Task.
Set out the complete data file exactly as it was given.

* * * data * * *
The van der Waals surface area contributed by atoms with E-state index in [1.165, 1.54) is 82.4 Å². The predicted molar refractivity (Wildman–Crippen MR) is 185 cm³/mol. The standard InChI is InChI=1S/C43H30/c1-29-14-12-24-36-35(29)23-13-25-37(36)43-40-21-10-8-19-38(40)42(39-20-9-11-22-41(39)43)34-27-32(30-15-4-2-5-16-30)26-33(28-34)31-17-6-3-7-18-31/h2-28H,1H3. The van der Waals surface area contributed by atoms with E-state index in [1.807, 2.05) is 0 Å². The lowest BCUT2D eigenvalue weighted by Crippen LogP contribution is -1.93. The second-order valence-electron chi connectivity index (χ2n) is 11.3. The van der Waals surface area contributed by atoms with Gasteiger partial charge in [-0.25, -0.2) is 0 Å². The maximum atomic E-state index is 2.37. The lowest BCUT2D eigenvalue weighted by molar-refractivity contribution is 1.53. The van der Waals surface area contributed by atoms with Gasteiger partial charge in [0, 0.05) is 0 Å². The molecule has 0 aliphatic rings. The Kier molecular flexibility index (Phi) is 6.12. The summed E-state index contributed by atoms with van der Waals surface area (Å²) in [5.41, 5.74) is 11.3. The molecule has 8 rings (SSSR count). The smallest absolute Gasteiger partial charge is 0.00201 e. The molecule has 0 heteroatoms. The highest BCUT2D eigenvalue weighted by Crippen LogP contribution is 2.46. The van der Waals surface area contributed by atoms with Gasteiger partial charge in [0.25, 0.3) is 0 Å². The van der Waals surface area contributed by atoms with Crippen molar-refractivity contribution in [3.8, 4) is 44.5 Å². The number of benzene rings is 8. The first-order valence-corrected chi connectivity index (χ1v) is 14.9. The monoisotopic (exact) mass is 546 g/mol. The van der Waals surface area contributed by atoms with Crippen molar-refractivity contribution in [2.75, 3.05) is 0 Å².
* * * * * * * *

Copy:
The van der Waals surface area contributed by atoms with E-state index in [1.165, 1.54) is 82.4 Å². The predicted molar refractivity (Wildman–Crippen MR) is 185 cm³/mol. The standard InChI is InChI=1S/C43H30/c1-29-14-12-24-36-35(29)23-13-25-37(36)43-40-21-10-8-19-38(40)42(39-20-9-11-22-41(39)43)34-27-32(30-15-4-2-5-16-30)26-33(28-34)31-17-6-3-7-18-31/h2-28H,1H3. The van der Waals surface area contributed by atoms with E-state index in [1.807, 2.05) is 0 Å². The lowest BCUT2D eigenvalue weighted by Crippen LogP contribution is -1.93. The second-order valence-electron chi connectivity index (χ2n) is 11.3. The van der Waals surface area contributed by atoms with Gasteiger partial charge in [-0.25, -0.2) is 0 Å². The maximum atomic E-state index is 2.37. The lowest BCUT2D eigenvalue weighted by molar-refractivity contribution is 1.53. The van der Waals surface area contributed by atoms with Gasteiger partial charge in [0, 0.05) is 0 Å². The molecule has 0 aliphatic rings. The Kier molecular flexibility index (Phi) is 6.12. The summed E-state index contributed by atoms with van der Waals surface area (Å²) in [5.41, 5.74) is 11.3. The molecule has 8 rings (SSSR count). The smallest absolute Gasteiger partial charge is 0.00201 e. The molecule has 0 heteroatoms. The highest BCUT2D eigenvalue weighted by Crippen LogP contribution is 2.46. The van der Waals surface area contributed by atoms with Gasteiger partial charge in [0.25, 0.3) is 0 Å². The van der Waals surface area contributed by atoms with Crippen molar-refractivity contribution in [3.8, 4) is 44.5 Å². The number of benzene rings is 8. The first-order valence-corrected chi connectivity index (χ1v) is 14.9. The monoisotopic (exact) mass is 546 g/mol. The van der Waals surface area contributed by atoms with Crippen molar-refractivity contribution in [2.75, 3.05) is 0 Å².